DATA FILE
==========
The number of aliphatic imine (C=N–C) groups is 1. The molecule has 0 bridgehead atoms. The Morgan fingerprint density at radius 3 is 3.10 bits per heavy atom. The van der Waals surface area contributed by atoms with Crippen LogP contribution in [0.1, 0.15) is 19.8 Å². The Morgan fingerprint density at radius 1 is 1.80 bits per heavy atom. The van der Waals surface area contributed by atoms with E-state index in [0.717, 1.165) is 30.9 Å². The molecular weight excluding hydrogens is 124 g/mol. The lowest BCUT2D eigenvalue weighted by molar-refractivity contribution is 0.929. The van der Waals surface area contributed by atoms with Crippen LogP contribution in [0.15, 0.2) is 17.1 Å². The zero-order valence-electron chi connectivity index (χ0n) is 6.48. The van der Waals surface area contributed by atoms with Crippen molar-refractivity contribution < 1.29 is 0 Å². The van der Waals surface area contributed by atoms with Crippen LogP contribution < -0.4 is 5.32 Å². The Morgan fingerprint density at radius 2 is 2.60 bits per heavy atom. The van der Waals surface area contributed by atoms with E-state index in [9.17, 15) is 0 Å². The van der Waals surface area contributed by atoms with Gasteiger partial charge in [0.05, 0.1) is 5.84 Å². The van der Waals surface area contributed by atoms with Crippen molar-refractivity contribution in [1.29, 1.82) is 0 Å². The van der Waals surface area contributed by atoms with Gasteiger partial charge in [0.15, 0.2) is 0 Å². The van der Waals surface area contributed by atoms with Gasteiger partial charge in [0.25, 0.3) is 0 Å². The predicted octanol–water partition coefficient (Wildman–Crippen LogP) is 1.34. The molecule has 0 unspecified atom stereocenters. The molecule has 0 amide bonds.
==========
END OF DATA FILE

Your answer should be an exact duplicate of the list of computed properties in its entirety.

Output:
The number of aliphatic imine (C=N–C) groups is 1. The molecule has 0 bridgehead atoms. The Morgan fingerprint density at radius 3 is 3.10 bits per heavy atom. The van der Waals surface area contributed by atoms with Crippen LogP contribution in [0.1, 0.15) is 19.8 Å². The Morgan fingerprint density at radius 1 is 1.80 bits per heavy atom. The van der Waals surface area contributed by atoms with E-state index in [0.717, 1.165) is 30.9 Å². The molecular weight excluding hydrogens is 124 g/mol. The lowest BCUT2D eigenvalue weighted by molar-refractivity contribution is 0.929. The van der Waals surface area contributed by atoms with Crippen LogP contribution in [0.15, 0.2) is 17.1 Å². The zero-order valence-electron chi connectivity index (χ0n) is 6.48. The van der Waals surface area contributed by atoms with Crippen molar-refractivity contribution < 1.29 is 0 Å². The van der Waals surface area contributed by atoms with Crippen LogP contribution < -0.4 is 5.32 Å². The Morgan fingerprint density at radius 2 is 2.60 bits per heavy atom. The van der Waals surface area contributed by atoms with E-state index in [9.17, 15) is 0 Å². The van der Waals surface area contributed by atoms with Gasteiger partial charge in [0.05, 0.1) is 5.84 Å². The van der Waals surface area contributed by atoms with Crippen molar-refractivity contribution in [1.29, 1.82) is 0 Å². The van der Waals surface area contributed by atoms with Gasteiger partial charge in [0.15, 0.2) is 0 Å². The van der Waals surface area contributed by atoms with Gasteiger partial charge in [0.25, 0.3) is 0 Å². The predicted octanol–water partition coefficient (Wildman–Crippen LogP) is 1.34. The molecule has 0 unspecified atom stereocenters. The molecule has 0 amide bonds.